Seattle is at a crossroads. While construction cranes and luxury condos increasingly dominate our skyline, most of us face an affordable housing crisis. While our city and state are home to some of the world’s wealthiest corporations, we face underfunded services and the most regressive tax system in the nation.
Working people and people of color are being driven out by the fastest rising rents of any major U.S. city. An out-of-touch political establishment spends billions on business-approved projects like the Bertha boondoggle, while rejecting rent control and taxes on corporations and the super-rich.
Since her election in 2013, Councilmember Kshama Sawant has led the opposition to this corporate-driven agenda. Kshama has been an unapologetic champion of working people, delivering on her campaign promise to make Seattle the first major city to pass a $15/hour minimum wage less than six months after she took office.
Since then she helped win a series of other progressive victories (read more about her record here).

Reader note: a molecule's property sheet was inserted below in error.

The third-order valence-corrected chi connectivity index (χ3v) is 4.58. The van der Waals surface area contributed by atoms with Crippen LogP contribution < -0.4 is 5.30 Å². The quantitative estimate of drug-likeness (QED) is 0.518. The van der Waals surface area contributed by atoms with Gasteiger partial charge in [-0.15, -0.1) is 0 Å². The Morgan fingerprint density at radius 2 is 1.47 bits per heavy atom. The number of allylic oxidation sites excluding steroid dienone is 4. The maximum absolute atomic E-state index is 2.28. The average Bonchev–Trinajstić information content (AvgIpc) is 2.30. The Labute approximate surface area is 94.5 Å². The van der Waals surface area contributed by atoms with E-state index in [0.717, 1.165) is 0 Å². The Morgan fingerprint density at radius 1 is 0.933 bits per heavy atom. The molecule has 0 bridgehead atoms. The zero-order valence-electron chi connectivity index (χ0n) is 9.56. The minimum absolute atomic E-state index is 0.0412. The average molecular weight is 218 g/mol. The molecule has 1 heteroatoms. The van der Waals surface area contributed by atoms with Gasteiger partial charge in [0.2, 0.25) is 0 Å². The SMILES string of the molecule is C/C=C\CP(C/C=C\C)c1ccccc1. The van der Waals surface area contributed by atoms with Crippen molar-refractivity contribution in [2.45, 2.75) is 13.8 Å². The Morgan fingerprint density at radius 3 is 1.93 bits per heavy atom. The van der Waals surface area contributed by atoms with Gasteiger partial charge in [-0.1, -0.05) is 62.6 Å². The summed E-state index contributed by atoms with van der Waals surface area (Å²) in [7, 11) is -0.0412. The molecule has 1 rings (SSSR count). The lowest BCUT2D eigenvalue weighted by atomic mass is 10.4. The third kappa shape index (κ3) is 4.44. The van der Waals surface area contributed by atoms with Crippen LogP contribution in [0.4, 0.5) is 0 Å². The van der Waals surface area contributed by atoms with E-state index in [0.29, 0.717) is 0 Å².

In the words of veteran Seattle City Councilmember Nick Licata,
Kshama has made things happen that never would have happened before.
Now Kshama is tackling head-on the crisis of skyrocketing rents by fighting for rent control, for a Tenants’ Bill of Rights, and for the city to build thousands of high-quality apartments rented at below-market rates. She is working to fully fund a world-class public transit system and implement Municipal Broadband as an alternative to the slow and expensive Comcast and Centurylink monopolies.
As a representative of working people, Kshama does not take a penny in corporate cash. While the rest of the City Council pays themselves $120,000/year, Councilmember Sawant takes only the average worker’s wage and donates the remainder to a Solidarity Fund to help build social justice movements.